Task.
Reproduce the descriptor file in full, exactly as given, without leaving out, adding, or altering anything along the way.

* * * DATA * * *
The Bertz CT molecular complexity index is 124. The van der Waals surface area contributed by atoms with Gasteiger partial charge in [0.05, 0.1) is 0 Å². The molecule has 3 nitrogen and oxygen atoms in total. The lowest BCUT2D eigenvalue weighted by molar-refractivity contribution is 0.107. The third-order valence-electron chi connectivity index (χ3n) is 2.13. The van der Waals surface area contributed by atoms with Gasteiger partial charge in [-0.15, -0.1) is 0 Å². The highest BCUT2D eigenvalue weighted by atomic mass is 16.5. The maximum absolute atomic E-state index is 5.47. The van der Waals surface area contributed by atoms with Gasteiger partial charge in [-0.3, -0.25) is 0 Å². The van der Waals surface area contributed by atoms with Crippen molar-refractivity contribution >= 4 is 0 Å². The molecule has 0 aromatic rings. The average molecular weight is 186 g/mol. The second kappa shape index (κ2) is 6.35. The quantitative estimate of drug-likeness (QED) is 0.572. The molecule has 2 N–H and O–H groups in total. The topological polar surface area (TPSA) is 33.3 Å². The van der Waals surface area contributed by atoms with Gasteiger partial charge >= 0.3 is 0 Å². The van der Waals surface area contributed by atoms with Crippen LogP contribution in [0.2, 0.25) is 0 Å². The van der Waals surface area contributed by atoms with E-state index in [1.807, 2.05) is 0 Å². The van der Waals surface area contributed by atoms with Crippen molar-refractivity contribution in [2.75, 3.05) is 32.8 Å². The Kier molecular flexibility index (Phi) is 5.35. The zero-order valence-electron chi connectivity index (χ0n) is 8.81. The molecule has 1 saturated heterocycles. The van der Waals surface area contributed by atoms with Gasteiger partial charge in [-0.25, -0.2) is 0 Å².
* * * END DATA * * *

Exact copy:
The Bertz CT molecular complexity index is 124. The van der Waals surface area contributed by atoms with Gasteiger partial charge in [0.05, 0.1) is 0 Å². The molecule has 3 nitrogen and oxygen atoms in total. The lowest BCUT2D eigenvalue weighted by molar-refractivity contribution is 0.107. The third-order valence-electron chi connectivity index (χ3n) is 2.13. The van der Waals surface area contributed by atoms with Gasteiger partial charge in [-0.15, -0.1) is 0 Å². The highest BCUT2D eigenvalue weighted by atomic mass is 16.5. The maximum absolute atomic E-state index is 5.47. The van der Waals surface area contributed by atoms with Gasteiger partial charge in [-0.3, -0.25) is 0 Å². The van der Waals surface area contributed by atoms with Crippen molar-refractivity contribution >= 4 is 0 Å². The molecule has 0 aromatic rings. The average molecular weight is 186 g/mol. The second kappa shape index (κ2) is 6.35. The quantitative estimate of drug-likeness (QED) is 0.572. The molecule has 2 N–H and O–H groups in total. The topological polar surface area (TPSA) is 33.3 Å². The van der Waals surface area contributed by atoms with Gasteiger partial charge >= 0.3 is 0 Å². The van der Waals surface area contributed by atoms with Crippen LogP contribution in [0.2, 0.25) is 0 Å². The van der Waals surface area contributed by atoms with E-state index in [1.807, 2.05) is 0 Å². The van der Waals surface area contributed by atoms with Crippen molar-refractivity contribution in [2.75, 3.05) is 32.8 Å². The Kier molecular flexibility index (Phi) is 5.35. The zero-order valence-electron chi connectivity index (χ0n) is 8.81. The molecule has 1 saturated heterocycles. The van der Waals surface area contributed by atoms with Gasteiger partial charge in [-0.25, -0.2) is 0 Å².